Rome is the capital city and a special comune of Italy. Rome serves as the capital of the Lazio region. With 2,872,800 residents in 1,285 km2, it is the country's most populated comune, it is the fourth most populous city in the European Union by population within city limits. It is the centre of the Metropolitan City of Rome, which has a population of 4,355,725 residents, thus making it the most populous metropolitan city in Italy. Rome is located in the central-western portion of the Italian Peninsula, within Lazio, along the shores of the Tiber; the Vatican City is an independent country inside the city boundaries of Rome, the only existing example of a country within a city: for this reason Rome has been defined as capital of two states. Rome's history spans 28 centuries. While Roman mythology dates the founding of Rome at around 753 BC, the site has been inhabited for much longer, making it one of the oldest continuously occupied sites in Europe; the city's early population originated from a mix of Latins and Sabines.
The city successively became the capital of the Roman Kingdom, the Roman Republic and the Roman Empire, is regarded by some as the first metropolis. It was first called The Eternal City by the Roman poet Tibullus in the 1st century BC, the expression was taken up by Ovid and Livy. Rome is called the "Caput Mundi". After the fall of the Western Empire, which marked the beginning of the Middle Ages, Rome fell under the political control of the Papacy, in the 8th century it became the capital of the Papal States, which lasted until 1870. Beginning with the Renaissance all the popes since Nicholas V pursued over four hundred years a coherent architectural and urban programme aimed at making the city the artistic and cultural centre of the world. In this way, Rome became first one of the major centres of the Italian Renaissance, the birthplace of both the Baroque style and Neoclassicism. Famous artists, painters and architects made Rome the centre of their activity, creating masterpieces throughout the city.
In 1871, Rome became the capital of the Kingdom of Italy, which, in 1946, became the Italian Republic. Rome has the status of a global city. In 2016, Rome ranked as the 14th-most-visited city in the world, 3rd most visited in the European Union, the most popular tourist attraction in Italy, its historic centre is listed by UNESCO as a World Heritage Site. The famous Vatican Museums are among the world's most visited museums while the Colosseum was the most popular tourist attraction in world with 7.4 million visitors in 2018. Host city for the 1960 Summer Olympics, Rome is the seat of several specialized agencies of the United Nations, such as the Food and Agriculture Organization, the World Food Programme and the International Fund for Agricultural Development; the city hosts the Secretariat of the Parliamentary Assembly of the Union for the Mediterranean as well as the headquarters of many international business companies such as Eni, Enel, TIM, Leonardo S.p. A. and national and international banks such as Unicredit and BNL.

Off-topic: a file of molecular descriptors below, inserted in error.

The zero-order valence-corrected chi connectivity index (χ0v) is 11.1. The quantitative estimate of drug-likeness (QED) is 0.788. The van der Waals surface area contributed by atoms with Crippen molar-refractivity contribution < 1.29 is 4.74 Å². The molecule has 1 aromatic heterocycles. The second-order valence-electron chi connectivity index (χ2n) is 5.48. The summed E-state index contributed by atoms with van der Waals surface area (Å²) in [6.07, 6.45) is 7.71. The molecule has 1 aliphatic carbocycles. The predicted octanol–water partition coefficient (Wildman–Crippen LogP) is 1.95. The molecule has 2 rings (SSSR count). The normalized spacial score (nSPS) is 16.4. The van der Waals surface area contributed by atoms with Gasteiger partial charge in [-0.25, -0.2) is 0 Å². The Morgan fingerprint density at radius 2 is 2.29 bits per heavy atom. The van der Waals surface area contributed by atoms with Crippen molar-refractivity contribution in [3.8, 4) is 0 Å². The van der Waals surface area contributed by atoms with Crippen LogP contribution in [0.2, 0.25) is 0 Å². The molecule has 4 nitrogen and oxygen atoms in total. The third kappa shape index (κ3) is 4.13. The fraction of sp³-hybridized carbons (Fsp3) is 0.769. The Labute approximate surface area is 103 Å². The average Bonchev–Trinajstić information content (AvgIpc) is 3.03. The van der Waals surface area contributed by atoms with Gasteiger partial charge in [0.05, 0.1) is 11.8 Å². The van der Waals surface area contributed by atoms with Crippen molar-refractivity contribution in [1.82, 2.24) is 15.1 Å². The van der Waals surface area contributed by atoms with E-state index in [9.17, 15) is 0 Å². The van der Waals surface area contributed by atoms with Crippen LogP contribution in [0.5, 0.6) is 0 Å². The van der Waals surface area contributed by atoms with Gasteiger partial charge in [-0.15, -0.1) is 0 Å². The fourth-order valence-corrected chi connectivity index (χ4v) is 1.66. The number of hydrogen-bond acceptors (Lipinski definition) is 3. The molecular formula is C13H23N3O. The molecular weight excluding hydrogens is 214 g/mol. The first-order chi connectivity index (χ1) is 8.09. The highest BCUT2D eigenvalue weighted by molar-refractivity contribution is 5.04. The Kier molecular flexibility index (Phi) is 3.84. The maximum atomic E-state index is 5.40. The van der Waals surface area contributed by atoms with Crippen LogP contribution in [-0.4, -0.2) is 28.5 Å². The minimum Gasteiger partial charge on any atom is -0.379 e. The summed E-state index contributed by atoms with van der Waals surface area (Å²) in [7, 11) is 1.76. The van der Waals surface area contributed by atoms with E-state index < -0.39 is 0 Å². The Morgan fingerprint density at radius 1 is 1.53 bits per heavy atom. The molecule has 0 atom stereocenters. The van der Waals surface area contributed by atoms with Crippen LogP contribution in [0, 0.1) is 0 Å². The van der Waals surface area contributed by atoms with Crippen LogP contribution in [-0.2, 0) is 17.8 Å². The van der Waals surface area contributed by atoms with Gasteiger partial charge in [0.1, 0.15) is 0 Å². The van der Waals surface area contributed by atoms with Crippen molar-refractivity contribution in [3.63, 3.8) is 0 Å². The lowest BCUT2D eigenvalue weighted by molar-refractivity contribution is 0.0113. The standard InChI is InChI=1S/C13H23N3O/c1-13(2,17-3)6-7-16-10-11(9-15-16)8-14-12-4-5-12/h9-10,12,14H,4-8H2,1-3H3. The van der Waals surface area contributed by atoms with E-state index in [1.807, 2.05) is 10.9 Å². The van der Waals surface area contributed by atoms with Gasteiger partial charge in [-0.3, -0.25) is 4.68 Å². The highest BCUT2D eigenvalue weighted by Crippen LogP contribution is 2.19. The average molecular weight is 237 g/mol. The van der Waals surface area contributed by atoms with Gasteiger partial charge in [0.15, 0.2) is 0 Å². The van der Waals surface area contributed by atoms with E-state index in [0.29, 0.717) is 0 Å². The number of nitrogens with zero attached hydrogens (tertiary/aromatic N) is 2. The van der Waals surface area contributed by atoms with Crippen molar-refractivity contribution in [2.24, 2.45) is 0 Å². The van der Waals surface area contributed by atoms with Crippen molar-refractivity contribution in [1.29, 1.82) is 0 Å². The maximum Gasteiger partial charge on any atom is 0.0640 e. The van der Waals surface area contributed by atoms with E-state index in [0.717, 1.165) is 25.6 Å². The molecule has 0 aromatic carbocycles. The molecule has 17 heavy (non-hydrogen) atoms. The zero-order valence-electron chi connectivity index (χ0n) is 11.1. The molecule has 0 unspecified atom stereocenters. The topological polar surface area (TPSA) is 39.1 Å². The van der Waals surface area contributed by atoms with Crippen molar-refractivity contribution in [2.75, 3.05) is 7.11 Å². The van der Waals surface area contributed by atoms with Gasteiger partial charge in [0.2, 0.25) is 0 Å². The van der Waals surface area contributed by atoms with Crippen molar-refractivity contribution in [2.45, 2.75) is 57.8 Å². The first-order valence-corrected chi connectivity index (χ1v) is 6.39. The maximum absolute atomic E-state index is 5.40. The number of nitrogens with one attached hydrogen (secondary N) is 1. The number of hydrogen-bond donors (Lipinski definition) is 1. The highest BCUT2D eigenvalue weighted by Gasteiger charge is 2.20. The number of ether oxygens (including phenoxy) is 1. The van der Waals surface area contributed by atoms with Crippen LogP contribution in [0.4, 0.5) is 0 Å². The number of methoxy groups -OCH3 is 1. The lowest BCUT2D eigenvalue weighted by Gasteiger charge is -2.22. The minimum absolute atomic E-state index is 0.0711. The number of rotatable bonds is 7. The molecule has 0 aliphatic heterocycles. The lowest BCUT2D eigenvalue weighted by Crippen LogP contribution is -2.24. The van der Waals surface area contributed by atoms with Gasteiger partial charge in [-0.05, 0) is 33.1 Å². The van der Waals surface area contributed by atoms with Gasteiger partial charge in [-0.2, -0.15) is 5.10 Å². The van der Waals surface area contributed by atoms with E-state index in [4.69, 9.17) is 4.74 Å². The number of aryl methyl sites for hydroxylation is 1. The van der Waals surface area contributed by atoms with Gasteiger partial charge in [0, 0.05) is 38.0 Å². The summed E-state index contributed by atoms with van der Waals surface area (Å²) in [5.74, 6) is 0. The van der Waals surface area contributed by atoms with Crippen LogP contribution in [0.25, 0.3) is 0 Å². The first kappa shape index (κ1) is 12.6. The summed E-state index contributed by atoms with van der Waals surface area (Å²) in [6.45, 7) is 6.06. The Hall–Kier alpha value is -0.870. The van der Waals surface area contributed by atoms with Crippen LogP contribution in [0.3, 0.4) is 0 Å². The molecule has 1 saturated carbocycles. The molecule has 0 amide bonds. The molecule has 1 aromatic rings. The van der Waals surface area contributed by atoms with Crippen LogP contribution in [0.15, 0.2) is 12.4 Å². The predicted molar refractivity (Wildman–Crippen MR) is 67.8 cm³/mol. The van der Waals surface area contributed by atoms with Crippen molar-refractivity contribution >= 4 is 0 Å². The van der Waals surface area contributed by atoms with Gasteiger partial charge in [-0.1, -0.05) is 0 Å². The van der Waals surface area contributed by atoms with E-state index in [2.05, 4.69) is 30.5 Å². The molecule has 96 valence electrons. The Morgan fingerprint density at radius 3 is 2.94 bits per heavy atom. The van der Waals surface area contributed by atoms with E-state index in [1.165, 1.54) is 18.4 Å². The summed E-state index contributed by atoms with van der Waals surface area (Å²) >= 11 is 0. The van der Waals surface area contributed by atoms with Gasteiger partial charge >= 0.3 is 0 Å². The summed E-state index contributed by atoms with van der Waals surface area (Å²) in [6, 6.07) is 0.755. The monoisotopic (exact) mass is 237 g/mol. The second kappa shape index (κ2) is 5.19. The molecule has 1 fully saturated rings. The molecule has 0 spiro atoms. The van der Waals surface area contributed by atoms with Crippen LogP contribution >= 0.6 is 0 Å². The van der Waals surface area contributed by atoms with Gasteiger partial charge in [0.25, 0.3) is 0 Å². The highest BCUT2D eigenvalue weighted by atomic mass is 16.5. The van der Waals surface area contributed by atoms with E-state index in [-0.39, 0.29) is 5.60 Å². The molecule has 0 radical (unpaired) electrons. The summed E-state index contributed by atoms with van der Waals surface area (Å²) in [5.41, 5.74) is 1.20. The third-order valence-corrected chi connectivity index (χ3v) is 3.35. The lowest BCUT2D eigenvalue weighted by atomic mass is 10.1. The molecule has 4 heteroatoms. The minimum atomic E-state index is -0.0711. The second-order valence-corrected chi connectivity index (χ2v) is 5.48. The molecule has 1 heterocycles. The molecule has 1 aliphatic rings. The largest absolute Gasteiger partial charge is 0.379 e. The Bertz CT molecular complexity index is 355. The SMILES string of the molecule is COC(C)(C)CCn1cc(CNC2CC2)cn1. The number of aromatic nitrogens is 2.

Its business district, called EUR, is the base of many companies involved in the oil industry, the pharmaceutical industry, financial services. Rome is an important fashion and design centre thanks to renowned international brands centered in the city. Rome's Cinecittà Studios have been the set of many Academy Award–winning movies. According to the founding myth of the city by the Ancient Romans themselves, the long-held tradition of the origin of the name Roma is believed to have come from the city's founder and first king, Romulus. However, it is a possibility that the name Romulus was derived from Rome itself; as early as the 4th century, there have been alternative theories proposed on the origin of the name Roma. Several hypotheses have been advanced focusing on its linguistic roots which however remain uncertain: from Rumon or Rumen, archaic name of the Tiber, which in turn has the same root as the Greek verb ῥέω and the Latin verb ruo, which both mean "flow". There is archaeological evidence of human occupation of the Rome area from 14,000 years ago, but the dense layer of much younger debris obscures Palaeolithic and Neolithic sites.
Evidence of stone tools and stone weapons attest to about 10,000 years of human presence. Several excavations support the view that Rome grew from pastoral settlements on the Palatine Hill built above the area of the future Roman Forum. Between the end of the bronze age and the beginning of the Iron age, each hill between the sea and the Capitol was topped by a village. However, none of them had yet an urban quality. Nowadays, there is a wide consensus that the city developed through the aggregation of several villages around the largest one, placed above the Palatine; this aggregation was facilitated by the increase of agricultural productivity above the subsistence level, which allowed the establishment of secondary and tertiary activities. These in turn boosted the development of trade with the Greek colonies of southern Italy; these developments, which according to archaeological ev